Perhaps the most important editorial in the US today.
The following guest op-ed prompted my mind to wander to the “Jets” number in West Side Story, only with a twist I find all too frequently applicable to me: “When you’re a senior, you’re a senior all the way, from your first forgotten moment to next ‘I can’t remember that’” I’m somewhat familiar with the Constitution, so how I misremembered the relevant voting provision in Article 1, Section 4 . . . As I said — it was a “senior” thing, and I submit the editorial for your perusal with the request that you get your own copy of the Constitution. It’s free. There are no hard words, and it’s important.
— Ed Tubbs
Palm Springs, CA
May 2, 2008
Voting Rights Are Too Important to Leave to the States
By ADAM COHEN
It would be hard for Florida to surpass its disastrous performance in the 2000 election, but give the Sunshine State credit for trying. Its latest assault on democracy: a law threatening volunteer groups with crippling fines if they make small mistakes in registering voters. The law seems clearly aimed at keeping new voters — especially minorities and the poor — off the rolls. And it is working.
The League of Women Voters, which has registered Florida voters since 1939, has called off its registration drive this year.Florida is not the only state trying to stop eligible people from voting.
Georgia passed a law in 2005 that made voters pay for their voter ID cards — a modern poll tax. The fee was eventually removed, but the law could still block as many as 300,000 registered voters without the right ID from casting ballots.
In 2004, Ohio ordered counties to throw out voter registration forms that were not on thick enough paper.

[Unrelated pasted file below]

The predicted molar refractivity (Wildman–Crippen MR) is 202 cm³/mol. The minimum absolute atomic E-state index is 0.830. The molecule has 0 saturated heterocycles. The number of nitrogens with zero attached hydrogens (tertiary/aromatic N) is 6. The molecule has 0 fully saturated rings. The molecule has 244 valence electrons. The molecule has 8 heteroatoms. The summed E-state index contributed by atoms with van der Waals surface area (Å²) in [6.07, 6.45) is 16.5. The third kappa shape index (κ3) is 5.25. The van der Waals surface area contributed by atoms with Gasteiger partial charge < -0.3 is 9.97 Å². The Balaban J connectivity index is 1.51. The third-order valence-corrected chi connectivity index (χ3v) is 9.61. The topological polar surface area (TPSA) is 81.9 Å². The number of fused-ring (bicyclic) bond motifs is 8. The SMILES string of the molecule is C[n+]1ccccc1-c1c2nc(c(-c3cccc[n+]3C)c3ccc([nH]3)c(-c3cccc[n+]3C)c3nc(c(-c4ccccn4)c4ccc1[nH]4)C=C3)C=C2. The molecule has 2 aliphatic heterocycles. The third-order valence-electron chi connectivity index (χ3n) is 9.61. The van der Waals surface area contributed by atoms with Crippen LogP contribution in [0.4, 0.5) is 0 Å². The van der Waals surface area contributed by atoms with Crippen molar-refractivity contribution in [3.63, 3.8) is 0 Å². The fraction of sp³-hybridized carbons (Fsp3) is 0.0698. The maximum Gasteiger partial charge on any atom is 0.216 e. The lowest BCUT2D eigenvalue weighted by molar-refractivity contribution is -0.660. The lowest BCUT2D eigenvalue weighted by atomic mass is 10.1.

It is chilling to think that state legislators and election officials would intentionally try to make it harder for Americans to vote, but they always have — with poll taxes, literacy tests and gerrymandering.
There was a time when the Supreme Court regularly struck these restrictions down. In 1966, it held Virginia’s $1.50 poll tax unconstitutional. In 1972, it ruled that Tennessee’s one-year residency requirement for voting violated the Constitution.
Now the Supreme Court has switched sides. This week, it upheld a harsh Indiana voter ID law that could disenfranchise many poor, elderly and student voters. The ruling will make it even easier for other states to block voters’ access to the ballot box.
If the courts won’t protect voters, Congress has to. The Constitution, in Article 1, Section 4, gives Congress broad authority to set the rules for federal elections. It should use this power to set minimum voting rights standards that would apply nationwide and ensure that all eligible Americans could vote.Voter registration rules are the place to start.
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